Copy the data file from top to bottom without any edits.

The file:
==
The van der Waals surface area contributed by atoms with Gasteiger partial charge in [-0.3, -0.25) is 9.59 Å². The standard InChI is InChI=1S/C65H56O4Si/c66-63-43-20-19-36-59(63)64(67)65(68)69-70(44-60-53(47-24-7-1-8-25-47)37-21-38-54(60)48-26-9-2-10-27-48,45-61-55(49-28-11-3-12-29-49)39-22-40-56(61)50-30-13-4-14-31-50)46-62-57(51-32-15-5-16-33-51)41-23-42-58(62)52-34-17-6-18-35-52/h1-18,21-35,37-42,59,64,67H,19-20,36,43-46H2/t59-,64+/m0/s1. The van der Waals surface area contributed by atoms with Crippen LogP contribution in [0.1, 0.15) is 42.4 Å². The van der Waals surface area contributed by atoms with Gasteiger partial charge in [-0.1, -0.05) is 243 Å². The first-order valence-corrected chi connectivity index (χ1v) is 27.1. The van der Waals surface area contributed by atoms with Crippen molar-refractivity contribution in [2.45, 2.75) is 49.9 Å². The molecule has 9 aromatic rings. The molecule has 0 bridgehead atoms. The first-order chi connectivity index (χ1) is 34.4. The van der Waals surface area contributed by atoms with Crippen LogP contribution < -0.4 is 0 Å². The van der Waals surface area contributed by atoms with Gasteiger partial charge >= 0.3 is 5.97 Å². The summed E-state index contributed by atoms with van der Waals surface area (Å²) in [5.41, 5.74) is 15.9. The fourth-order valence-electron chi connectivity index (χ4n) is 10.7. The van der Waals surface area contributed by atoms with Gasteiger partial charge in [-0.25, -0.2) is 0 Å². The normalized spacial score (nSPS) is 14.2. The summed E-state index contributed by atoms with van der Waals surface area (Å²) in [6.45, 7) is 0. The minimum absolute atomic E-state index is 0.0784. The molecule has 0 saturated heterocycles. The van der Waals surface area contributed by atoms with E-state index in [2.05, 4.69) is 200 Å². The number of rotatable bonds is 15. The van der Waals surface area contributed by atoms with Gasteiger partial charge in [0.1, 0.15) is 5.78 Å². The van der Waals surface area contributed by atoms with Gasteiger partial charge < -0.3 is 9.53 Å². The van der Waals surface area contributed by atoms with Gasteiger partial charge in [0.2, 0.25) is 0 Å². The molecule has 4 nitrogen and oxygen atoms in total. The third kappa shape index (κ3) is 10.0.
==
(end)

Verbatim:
The van der Waals surface area contributed by atoms with Gasteiger partial charge in [-0.3, -0.25) is 9.59 Å². The standard InChI is InChI=1S/C65H56O4Si/c66-63-43-20-19-36-59(63)64(67)65(68)69-70(44-60-53(47-24-7-1-8-25-47)37-21-38-54(60)48-26-9-2-10-27-48,45-61-55(49-28-11-3-12-29-49)39-22-40-56(61)50-30-13-4-14-31-50)46-62-57(51-32-15-5-16-33-51)41-23-42-58(62)52-34-17-6-18-35-52/h1-18,21-35,37-42,59,64,67H,19-20,36,43-46H2/t59-,64+/m0/s1. The van der Waals surface area contributed by atoms with Crippen LogP contribution in [0.1, 0.15) is 42.4 Å². The van der Waals surface area contributed by atoms with Gasteiger partial charge in [-0.1, -0.05) is 243 Å². The first-order valence-corrected chi connectivity index (χ1v) is 27.1. The van der Waals surface area contributed by atoms with Crippen molar-refractivity contribution in [2.45, 2.75) is 49.9 Å². The molecule has 9 aromatic rings. The molecule has 0 bridgehead atoms. The first-order chi connectivity index (χ1) is 34.4. The van der Waals surface area contributed by atoms with Crippen LogP contribution < -0.4 is 0 Å². The van der Waals surface area contributed by atoms with Gasteiger partial charge >= 0.3 is 5.97 Å². The summed E-state index contributed by atoms with van der Waals surface area (Å²) in [5.41, 5.74) is 15.9. The fourth-order valence-electron chi connectivity index (χ4n) is 10.7. The van der Waals surface area contributed by atoms with Gasteiger partial charge in [-0.25, -0.2) is 0 Å². The normalized spacial score (nSPS) is 14.2. The summed E-state index contributed by atoms with van der Waals surface area (Å²) in [6.45, 7) is 0. The minimum absolute atomic E-state index is 0.0784. The molecule has 0 saturated heterocycles. The van der Waals surface area contributed by atoms with E-state index in [2.05, 4.69) is 200 Å². The number of rotatable bonds is 15. The van der Waals surface area contributed by atoms with Gasteiger partial charge in [0.1, 0.15) is 5.78 Å². The van der Waals surface area contributed by atoms with Gasteiger partial charge < -0.3 is 9.53 Å². The van der Waals surface area contributed by atoms with Gasteiger partial charge in [0.2, 0.25) is 0 Å². The molecule has 4 nitrogen and oxygen atoms in total. The third kappa shape index (κ3) is 10.0.